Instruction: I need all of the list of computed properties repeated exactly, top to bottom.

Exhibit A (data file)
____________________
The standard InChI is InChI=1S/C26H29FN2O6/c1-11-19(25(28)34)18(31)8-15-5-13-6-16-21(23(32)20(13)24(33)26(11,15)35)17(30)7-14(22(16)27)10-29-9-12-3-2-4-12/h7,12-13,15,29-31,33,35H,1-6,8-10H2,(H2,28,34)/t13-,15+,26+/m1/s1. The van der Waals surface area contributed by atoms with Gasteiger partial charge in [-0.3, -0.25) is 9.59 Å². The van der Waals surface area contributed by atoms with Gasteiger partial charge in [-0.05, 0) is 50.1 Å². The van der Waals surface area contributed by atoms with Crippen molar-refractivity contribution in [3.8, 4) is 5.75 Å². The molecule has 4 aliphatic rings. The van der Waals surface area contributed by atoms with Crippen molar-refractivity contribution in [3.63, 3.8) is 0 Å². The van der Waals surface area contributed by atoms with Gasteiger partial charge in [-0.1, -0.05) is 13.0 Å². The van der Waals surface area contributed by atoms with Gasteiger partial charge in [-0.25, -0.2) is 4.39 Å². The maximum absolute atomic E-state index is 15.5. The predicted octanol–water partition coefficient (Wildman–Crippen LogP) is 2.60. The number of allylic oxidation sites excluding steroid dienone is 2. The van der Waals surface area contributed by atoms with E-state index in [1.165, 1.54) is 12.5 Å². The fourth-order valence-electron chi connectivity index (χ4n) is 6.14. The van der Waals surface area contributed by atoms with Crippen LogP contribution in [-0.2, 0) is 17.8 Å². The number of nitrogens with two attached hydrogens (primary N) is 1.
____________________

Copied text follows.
The standard InChI is InChI=1S/C26H29FN2O6/c1-11-19(25(28)34)18(31)8-15-5-13-6-16-21(23(32)20(13)24(33)26(11,15)35)17(30)7-14(22(16)27)10-29-9-12-3-2-4-12/h7,12-13,15,29-31,33,35H,1-6,8-10H2,(H2,28,34)/t13-,15+,26+/m1/s1. The van der Waals surface area contributed by atoms with Gasteiger partial charge in [-0.3, -0.25) is 9.59 Å². The van der Waals surface area contributed by atoms with Gasteiger partial charge in [-0.05, 0) is 50.1 Å². The van der Waals surface area contributed by atoms with Crippen molar-refractivity contribution in [3.8, 4) is 5.75 Å². The molecule has 4 aliphatic rings. The van der Waals surface area contributed by atoms with Crippen molar-refractivity contribution in [3.63, 3.8) is 0 Å². The van der Waals surface area contributed by atoms with Gasteiger partial charge in [-0.1, -0.05) is 13.0 Å². The van der Waals surface area contributed by atoms with Gasteiger partial charge in [-0.25, -0.2) is 4.39 Å². The maximum absolute atomic E-state index is 15.5. The predicted octanol–water partition coefficient (Wildman–Crippen LogP) is 2.60. The number of allylic oxidation sites excluding steroid dienone is 2. The van der Waals surface area contributed by atoms with E-state index in [1.165, 1.54) is 12.5 Å². The fourth-order valence-electron chi connectivity index (χ4n) is 6.14. The van der Waals surface area contributed by atoms with Crippen LogP contribution in [-0.2, 0) is 17.8 Å². The number of nitrogens with two attached hydrogens (primary N) is 1.